Van der Sar (Chelsea) went 1,311 minutes in total and holds the British record to time of writing, his run was ended ironically by an ex-Rangers player (Peter Lovenkrands).
Anecdote - "Pass it to Charlie""Pass it to Cherlie" became quite a familiar cry at Celtic matches, The cry was either directed to McNair or Dodds, whoever had possession when a passback opportunity presented itself. In this connection i heard the "Pass it to Cherlie" used in circumstances which set a great gallery of people laughing, it was at Troon. A footballers golf championship was in progress. McNair and a partner had driven off from the first tee, Alec had sent his ball into the bunker. I was one of the following crowd and so was Charlie Shaw. McNair found his ball hard up in the face of the bunker. He stood looking down at it, mashie in hand, wondering what he should do. He certainly could not advance. The gallery gathered round, watching in silence. Alec continued to concentrate, Not a word. Then from the back of the crowd came a voice -- "Pass it to Cherlie" That did it. The gallery guffawed, Even icicle McNair melted. Charlie Shaw in a spasm of uncontrolled laughter, fell into the bunker ! Alec took two to get out.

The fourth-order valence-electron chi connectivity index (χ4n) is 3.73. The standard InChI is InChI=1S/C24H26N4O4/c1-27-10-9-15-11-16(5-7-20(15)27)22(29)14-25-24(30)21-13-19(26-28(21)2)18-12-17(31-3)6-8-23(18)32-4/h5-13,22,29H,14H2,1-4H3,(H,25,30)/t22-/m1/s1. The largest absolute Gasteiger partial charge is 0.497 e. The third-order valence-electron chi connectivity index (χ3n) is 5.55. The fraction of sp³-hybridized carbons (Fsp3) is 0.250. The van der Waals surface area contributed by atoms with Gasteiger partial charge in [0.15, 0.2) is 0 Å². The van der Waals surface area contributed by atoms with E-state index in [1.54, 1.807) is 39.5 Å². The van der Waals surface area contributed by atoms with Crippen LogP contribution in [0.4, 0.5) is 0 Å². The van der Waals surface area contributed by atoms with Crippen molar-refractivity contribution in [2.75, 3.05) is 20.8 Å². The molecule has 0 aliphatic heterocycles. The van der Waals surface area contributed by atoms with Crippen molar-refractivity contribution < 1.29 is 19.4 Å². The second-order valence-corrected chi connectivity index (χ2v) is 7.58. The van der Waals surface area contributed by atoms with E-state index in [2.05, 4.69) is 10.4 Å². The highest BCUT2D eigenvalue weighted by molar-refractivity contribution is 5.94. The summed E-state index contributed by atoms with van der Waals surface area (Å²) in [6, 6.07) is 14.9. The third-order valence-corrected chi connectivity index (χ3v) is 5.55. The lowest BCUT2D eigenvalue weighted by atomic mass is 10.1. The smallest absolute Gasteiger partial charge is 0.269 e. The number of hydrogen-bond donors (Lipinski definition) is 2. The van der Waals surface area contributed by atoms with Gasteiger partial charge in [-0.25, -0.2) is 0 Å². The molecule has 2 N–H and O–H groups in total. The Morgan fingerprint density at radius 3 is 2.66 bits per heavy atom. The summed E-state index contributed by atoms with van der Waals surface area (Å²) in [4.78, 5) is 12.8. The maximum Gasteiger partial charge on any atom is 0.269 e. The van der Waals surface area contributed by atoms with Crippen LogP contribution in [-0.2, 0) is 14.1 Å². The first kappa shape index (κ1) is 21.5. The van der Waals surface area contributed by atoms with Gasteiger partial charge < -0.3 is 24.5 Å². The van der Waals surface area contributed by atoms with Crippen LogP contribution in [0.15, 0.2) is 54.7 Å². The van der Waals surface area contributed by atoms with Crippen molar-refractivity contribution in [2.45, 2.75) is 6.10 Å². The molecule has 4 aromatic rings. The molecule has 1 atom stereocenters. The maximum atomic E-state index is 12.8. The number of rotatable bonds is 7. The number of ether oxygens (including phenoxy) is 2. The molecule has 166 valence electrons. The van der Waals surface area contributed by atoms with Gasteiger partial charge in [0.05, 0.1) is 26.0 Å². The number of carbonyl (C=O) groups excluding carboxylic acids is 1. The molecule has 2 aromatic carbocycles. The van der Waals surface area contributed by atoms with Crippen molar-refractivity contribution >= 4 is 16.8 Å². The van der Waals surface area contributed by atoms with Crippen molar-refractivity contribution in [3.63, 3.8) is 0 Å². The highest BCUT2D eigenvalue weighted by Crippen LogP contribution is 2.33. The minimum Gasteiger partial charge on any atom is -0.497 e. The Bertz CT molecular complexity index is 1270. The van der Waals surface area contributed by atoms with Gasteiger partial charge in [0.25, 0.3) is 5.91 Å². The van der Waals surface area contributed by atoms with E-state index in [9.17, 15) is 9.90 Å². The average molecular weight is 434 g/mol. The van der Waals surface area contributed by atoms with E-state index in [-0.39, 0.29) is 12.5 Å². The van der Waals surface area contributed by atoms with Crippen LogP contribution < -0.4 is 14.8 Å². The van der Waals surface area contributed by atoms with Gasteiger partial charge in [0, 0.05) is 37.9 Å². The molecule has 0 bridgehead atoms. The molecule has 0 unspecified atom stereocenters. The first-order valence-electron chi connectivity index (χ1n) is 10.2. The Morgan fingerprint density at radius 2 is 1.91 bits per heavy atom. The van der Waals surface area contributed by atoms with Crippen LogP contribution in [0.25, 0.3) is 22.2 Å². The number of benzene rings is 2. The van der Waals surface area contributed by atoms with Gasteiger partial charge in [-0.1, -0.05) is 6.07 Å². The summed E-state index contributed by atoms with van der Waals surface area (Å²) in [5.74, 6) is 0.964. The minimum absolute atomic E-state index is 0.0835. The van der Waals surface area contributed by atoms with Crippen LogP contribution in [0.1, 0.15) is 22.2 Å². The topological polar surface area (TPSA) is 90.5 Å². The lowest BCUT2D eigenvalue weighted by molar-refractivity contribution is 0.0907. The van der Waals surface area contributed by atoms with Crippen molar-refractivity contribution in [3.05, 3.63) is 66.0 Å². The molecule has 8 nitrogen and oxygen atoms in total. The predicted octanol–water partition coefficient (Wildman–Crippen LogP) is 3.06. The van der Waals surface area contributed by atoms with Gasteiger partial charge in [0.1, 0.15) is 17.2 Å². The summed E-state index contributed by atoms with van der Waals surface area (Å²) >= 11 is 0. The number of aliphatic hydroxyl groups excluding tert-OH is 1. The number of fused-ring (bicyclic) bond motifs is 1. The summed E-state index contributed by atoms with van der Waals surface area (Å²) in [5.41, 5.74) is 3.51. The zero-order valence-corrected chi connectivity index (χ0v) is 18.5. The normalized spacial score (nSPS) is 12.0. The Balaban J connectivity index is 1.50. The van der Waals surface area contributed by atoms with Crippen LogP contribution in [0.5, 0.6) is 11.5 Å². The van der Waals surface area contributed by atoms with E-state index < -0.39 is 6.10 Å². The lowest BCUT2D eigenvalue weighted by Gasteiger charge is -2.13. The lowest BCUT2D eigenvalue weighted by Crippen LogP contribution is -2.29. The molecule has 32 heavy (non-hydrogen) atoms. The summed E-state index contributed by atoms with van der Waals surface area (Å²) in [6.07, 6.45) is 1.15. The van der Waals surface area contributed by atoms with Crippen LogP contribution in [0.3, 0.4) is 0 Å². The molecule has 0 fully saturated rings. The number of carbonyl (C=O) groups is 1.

Saturday June 6th 1925
Latest page update: made by joebloggscity
, Apr 10 2013, 2:48 PM EDT
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|Started By||Thread Subject||Replies||Last Post|
|joebloggscity||Charlie Shaw Fact Check||1||Feb 6 2010, 8:19 PM EST by WeeShamrock|
Thread started: Feb 6 2010, 4:47 AM EST Watch
one thing to check.
the text says: "He had won four league titles (1914, 1917, 1919 and 1922) "
I don't think that's right, i believe he also won the medals for the league titles in 1915 & 1916 also.
Can someone confirm?
|BFCahill||Great to see Charlie here||2||Feb 6 2010, 3:34 AM EST by joebloggscity|
Thread started: Feb 5 2010, 5:02 PM EST Watch
Charlie Shaw just happens to be my great-grandfather. I've had the pleasure of visiting his home in Glasgow, along with the stadium, as well as his home in County Donegal, Ireland, where he and his family lived in the off-season. Wish could say he passed on his athletic skills to me. Thanks for posting.